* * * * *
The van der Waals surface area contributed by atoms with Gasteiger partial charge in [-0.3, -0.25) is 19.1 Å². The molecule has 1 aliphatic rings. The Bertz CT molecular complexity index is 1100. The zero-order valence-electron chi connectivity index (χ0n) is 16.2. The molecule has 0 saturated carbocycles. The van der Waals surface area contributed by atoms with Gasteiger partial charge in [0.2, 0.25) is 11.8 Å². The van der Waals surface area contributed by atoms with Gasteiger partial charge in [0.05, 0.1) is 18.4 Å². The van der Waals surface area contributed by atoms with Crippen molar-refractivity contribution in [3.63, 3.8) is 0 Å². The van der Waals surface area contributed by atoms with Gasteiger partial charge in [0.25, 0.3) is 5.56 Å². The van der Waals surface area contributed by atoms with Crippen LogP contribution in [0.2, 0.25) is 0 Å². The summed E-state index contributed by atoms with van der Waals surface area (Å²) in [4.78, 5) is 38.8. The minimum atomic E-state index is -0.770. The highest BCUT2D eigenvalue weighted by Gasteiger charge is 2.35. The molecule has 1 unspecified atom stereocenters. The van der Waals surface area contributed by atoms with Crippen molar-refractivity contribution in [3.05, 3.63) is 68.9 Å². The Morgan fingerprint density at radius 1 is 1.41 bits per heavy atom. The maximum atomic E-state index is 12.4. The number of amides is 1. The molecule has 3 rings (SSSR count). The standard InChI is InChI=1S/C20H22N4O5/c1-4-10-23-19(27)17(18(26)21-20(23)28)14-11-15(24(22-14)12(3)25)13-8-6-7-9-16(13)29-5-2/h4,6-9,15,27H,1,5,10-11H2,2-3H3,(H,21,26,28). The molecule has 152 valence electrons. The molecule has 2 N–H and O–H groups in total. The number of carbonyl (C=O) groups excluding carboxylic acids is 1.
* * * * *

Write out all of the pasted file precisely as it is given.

The van der Waals surface area contributed by atoms with Gasteiger partial charge in [-0.3, -0.25) is 19.1 Å². The molecule has 1 aliphatic rings. The Bertz CT molecular complexity index is 1100. The zero-order valence-electron chi connectivity index (χ0n) is 16.2. The molecule has 0 saturated carbocycles. The van der Waals surface area contributed by atoms with Gasteiger partial charge in [0.2, 0.25) is 11.8 Å². The van der Waals surface area contributed by atoms with Gasteiger partial charge in [0.05, 0.1) is 18.4 Å². The van der Waals surface area contributed by atoms with Crippen molar-refractivity contribution in [3.63, 3.8) is 0 Å². The van der Waals surface area contributed by atoms with Gasteiger partial charge in [0.25, 0.3) is 5.56 Å². The van der Waals surface area contributed by atoms with Crippen LogP contribution in [0.2, 0.25) is 0 Å². The summed E-state index contributed by atoms with van der Waals surface area (Å²) in [4.78, 5) is 38.8. The minimum atomic E-state index is -0.770. The highest BCUT2D eigenvalue weighted by Gasteiger charge is 2.35. The molecule has 1 unspecified atom stereocenters. The van der Waals surface area contributed by atoms with Crippen molar-refractivity contribution in [3.05, 3.63) is 68.9 Å². The Morgan fingerprint density at radius 1 is 1.41 bits per heavy atom. The maximum atomic E-state index is 12.4. The number of amides is 1. The molecule has 3 rings (SSSR count). The standard InChI is InChI=1S/C20H22N4O5/c1-4-10-23-19(27)17(18(26)21-20(23)28)14-11-15(24(22-14)12(3)25)13-8-6-7-9-16(13)29-5-2/h4,6-9,15,27H,1,5,10-11H2,2-3H3,(H,21,26,28). The molecule has 152 valence electrons. The molecule has 2 N–H and O–H groups in total. The number of carbonyl (C=O) groups excluding carboxylic acids is 1.